Phloridzin dihydrate

Phloridzin Dihydrate is a dihydrochalcone produced from apple wood, which reduces blood glucose levels and may be a natural anti-diabetic molecule.

Dietary consumption of Phloridzin has been shown to reduce blood glucose levels. Phloridzin is shown to induce experimental glycosuria by blocking the reabsorption of glucose from the kidney. The anti-diabetic action is through the competitive inhibition of the sodium-dependent blood transporters (SGLT1 and SGLT2) of metabolites such as glucose. Additionally, Phloridzin activates a cascade of enzymes, including tyrosinase, by blocking the activity of protein kinase C. As a result, it is involved in inhibiting the growth of tumor cells and provides increased protection against ultraviolet radiation through the activation of melanogenesis.

Catalog Number Product DataSheet Size AVAILABILITY Price Qty
Phloridzin dihydrate, 1g
1g 1-2 weeks
Regular Price:$141.90
On Sale:
Phloridzin dihydrate, 5g
5g 1-2 weeks
Regular Price:$567.60
On Sale:

Product Type: Small Molecule
Chemical Formula: C21H24O10, 2H2O
CAS number: 7061-54-3
Molecular Weight: 472.44
Format: White crystalline solid
Purity: >99 % determined by HPLC
Solubility: Soluble in boiling water, methanol, ethanol, acetone, and ethyl acetate.
Stability: Stable when stored at 4C away from oxygen and direct sunlight
Storage: 4C, avoid exposure to heat and direct sunlight
Shipped: Ambient temperature


Phloridzin dihydrate HPLC Chromatogram.

Purification Notes: Extracted from apple wood using segmentation chromatography.

  1. Ehrenkranz J, Lewis N, Kahn C and Roth J. (2005). Phlorizin: a review. Diabetes Metab Res Rev. 21: 31-8.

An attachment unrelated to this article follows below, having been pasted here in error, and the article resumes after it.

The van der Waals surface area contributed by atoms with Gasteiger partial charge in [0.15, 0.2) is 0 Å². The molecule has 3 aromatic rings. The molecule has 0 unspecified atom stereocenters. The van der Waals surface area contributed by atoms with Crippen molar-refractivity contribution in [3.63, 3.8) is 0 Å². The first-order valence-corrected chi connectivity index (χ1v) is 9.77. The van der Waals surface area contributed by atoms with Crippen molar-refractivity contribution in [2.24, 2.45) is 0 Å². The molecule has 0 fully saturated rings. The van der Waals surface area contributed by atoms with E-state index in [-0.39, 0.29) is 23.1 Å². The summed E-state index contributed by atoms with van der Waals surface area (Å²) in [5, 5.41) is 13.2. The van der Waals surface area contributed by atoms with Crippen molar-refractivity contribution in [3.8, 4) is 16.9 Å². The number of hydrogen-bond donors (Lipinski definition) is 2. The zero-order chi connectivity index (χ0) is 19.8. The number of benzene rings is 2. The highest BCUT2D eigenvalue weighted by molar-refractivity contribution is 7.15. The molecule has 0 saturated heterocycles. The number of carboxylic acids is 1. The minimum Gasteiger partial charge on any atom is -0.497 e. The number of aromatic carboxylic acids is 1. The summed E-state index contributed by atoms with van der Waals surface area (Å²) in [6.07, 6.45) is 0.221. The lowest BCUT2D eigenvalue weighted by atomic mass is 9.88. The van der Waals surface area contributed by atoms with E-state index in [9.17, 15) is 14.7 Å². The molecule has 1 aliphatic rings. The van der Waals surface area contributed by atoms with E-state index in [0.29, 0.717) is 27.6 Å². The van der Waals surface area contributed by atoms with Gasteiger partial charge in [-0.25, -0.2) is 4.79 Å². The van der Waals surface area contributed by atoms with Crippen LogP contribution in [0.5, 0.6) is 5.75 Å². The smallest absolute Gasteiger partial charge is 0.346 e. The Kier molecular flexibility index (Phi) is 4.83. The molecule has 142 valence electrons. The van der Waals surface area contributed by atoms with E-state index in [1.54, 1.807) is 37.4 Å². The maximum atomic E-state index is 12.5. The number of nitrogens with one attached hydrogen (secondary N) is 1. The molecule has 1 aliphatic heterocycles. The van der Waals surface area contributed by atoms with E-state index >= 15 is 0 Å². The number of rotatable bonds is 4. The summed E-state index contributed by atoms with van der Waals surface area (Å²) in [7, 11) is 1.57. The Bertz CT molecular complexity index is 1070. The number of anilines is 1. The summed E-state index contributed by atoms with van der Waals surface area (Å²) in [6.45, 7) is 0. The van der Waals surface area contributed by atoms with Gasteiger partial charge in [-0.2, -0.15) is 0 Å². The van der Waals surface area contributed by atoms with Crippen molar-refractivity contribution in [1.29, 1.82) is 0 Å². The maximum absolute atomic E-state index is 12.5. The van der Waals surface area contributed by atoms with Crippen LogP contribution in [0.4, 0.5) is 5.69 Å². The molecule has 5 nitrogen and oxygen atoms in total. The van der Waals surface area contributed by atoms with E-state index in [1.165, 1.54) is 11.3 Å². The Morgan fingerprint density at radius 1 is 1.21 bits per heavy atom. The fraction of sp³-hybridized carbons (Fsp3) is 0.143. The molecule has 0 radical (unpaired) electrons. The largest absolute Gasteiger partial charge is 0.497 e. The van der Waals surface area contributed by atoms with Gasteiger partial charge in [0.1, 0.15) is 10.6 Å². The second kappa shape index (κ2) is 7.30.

2. Jung E, Lee J, Huh S, Lee J, Kim Y, Kim G and Park D. (2009). Phloridzin-induced melanogenesis is mediated by the cAMP signaling pathway. Food Chem Tox. 47: 2436-2440.
  3. Masumoto S, Akimoto Y, Oike H and Kobori M. (2009). Dietary Phloridzin reduces blood glucose levels and reverses Sglt1 expression in the small intestine in Streptozotocin-induced diabetic mice. J Agric Food Chem. 57: 4651-4656.
  4. The Merck Index (2001). Thirteenth Edition. p. 7414.
  5. Petkovsek M, Stampar F and Veberic R. (2009). Seasonal changes in phenolic compounds in the leaves of scab-resistant and susceptible apple cultivars. Can J Plant Sci. 89:745–753.
  6. Shapiro B. (1946). The mechanism of Phloridzin glycosuria. Biochem J. 441: 151-154.
  7. Shoji T, Kobori M, Shinmoto H, Tanabe M and Tsushida T. (1997). Progressive effects of Phloridzin on melanogenesis in B16 mouse melanoma cells. Biosci Biotech Biochem. 61: 1963-1967.

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